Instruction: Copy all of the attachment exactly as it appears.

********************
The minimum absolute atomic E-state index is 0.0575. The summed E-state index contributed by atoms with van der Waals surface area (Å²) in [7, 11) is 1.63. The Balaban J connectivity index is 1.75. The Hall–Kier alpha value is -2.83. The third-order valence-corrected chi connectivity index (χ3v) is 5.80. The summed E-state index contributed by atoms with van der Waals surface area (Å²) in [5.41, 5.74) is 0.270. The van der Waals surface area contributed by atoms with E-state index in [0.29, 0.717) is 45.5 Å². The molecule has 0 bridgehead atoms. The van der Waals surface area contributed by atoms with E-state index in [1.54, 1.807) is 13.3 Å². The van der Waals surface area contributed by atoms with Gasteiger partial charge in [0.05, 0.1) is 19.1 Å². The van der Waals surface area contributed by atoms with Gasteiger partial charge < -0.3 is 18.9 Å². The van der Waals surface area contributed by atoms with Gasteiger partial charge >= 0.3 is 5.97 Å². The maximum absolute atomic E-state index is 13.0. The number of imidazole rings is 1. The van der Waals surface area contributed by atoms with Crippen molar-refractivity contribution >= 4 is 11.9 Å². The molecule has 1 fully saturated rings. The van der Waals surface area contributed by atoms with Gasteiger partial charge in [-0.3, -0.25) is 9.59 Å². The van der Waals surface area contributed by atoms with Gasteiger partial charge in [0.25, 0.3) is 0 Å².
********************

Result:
The minimum absolute atomic E-state index is 0.0575. The summed E-state index contributed by atoms with van der Waals surface area (Å²) in [7, 11) is 1.63. The Balaban J connectivity index is 1.75. The Hall–Kier alpha value is -2.83. The third-order valence-corrected chi connectivity index (χ3v) is 5.80. The summed E-state index contributed by atoms with van der Waals surface area (Å²) in [5.41, 5.74) is 0.270. The van der Waals surface area contributed by atoms with E-state index in [0.29, 0.717) is 45.5 Å². The molecule has 0 bridgehead atoms. The van der Waals surface area contributed by atoms with E-state index in [1.54, 1.807) is 13.3 Å². The van der Waals surface area contributed by atoms with Gasteiger partial charge in [0.05, 0.1) is 19.1 Å². The van der Waals surface area contributed by atoms with Gasteiger partial charge < -0.3 is 18.9 Å². The van der Waals surface area contributed by atoms with Gasteiger partial charge >= 0.3 is 5.97 Å². The maximum absolute atomic E-state index is 13.0. The number of imidazole rings is 1. The van der Waals surface area contributed by atoms with Crippen molar-refractivity contribution >= 4 is 11.9 Å². The molecule has 1 fully saturated rings. The van der Waals surface area contributed by atoms with Gasteiger partial charge in [-0.3, -0.25) is 9.59 Å². The van der Waals surface area contributed by atoms with Gasteiger partial charge in [0.25, 0.3) is 0 Å².